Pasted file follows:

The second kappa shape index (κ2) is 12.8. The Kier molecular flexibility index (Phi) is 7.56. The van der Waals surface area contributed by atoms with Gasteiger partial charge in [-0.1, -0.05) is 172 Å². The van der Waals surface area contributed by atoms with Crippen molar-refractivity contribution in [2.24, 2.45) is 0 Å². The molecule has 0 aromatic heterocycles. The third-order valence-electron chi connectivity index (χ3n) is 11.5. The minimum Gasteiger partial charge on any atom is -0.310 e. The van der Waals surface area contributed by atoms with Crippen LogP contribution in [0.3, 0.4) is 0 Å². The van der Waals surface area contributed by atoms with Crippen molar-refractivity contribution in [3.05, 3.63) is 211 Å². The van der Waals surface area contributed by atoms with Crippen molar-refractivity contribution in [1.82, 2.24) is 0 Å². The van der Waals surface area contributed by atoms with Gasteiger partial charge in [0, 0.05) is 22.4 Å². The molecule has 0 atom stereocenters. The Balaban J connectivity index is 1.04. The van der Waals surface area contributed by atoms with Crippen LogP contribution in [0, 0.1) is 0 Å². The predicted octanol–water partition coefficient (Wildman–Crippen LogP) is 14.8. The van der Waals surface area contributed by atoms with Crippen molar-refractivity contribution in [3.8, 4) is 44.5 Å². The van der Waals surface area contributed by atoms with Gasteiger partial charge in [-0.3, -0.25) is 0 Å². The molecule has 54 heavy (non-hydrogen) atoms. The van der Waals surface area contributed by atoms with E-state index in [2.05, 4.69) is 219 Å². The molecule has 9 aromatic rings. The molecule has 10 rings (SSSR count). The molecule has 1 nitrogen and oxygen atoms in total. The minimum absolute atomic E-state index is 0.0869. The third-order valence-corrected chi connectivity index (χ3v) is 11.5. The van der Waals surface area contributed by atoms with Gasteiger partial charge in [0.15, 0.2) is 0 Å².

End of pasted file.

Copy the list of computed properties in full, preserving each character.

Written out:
The second kappa shape index (κ2) is 12.8. The Kier molecular flexibility index (Phi) is 7.56. The van der Waals surface area contributed by atoms with Gasteiger partial charge in [-0.1, -0.05) is 172 Å². The van der Waals surface area contributed by atoms with Crippen molar-refractivity contribution in [2.24, 2.45) is 0 Å². The molecule has 0 aromatic heterocycles. The third-order valence-electron chi connectivity index (χ3n) is 11.5. The minimum Gasteiger partial charge on any atom is -0.310 e. The van der Waals surface area contributed by atoms with Crippen LogP contribution in [0.3, 0.4) is 0 Å². The van der Waals surface area contributed by atoms with Crippen molar-refractivity contribution in [3.05, 3.63) is 211 Å². The van der Waals surface area contributed by atoms with Crippen molar-refractivity contribution in [1.82, 2.24) is 0 Å². The van der Waals surface area contributed by atoms with Gasteiger partial charge in [0, 0.05) is 22.4 Å². The molecule has 0 atom stereocenters. The Balaban J connectivity index is 1.04. The van der Waals surface area contributed by atoms with Crippen LogP contribution in [0, 0.1) is 0 Å². The predicted octanol–water partition coefficient (Wildman–Crippen LogP) is 14.8. The van der Waals surface area contributed by atoms with Crippen molar-refractivity contribution in [3.8, 4) is 44.5 Å². The van der Waals surface area contributed by atoms with Gasteiger partial charge in [-0.3, -0.25) is 0 Å². The molecule has 54 heavy (non-hydrogen) atoms. The van der Waals surface area contributed by atoms with E-state index in [2.05, 4.69) is 219 Å². The molecule has 9 aromatic rings. The molecule has 10 rings (SSSR count). The molecule has 1 nitrogen and oxygen atoms in total. The minimum absolute atomic E-state index is 0.0869. The third-order valence-corrected chi connectivity index (χ3v) is 11.5. The van der Waals surface area contributed by atoms with Gasteiger partial charge in [0.15, 0.2) is 0 Å².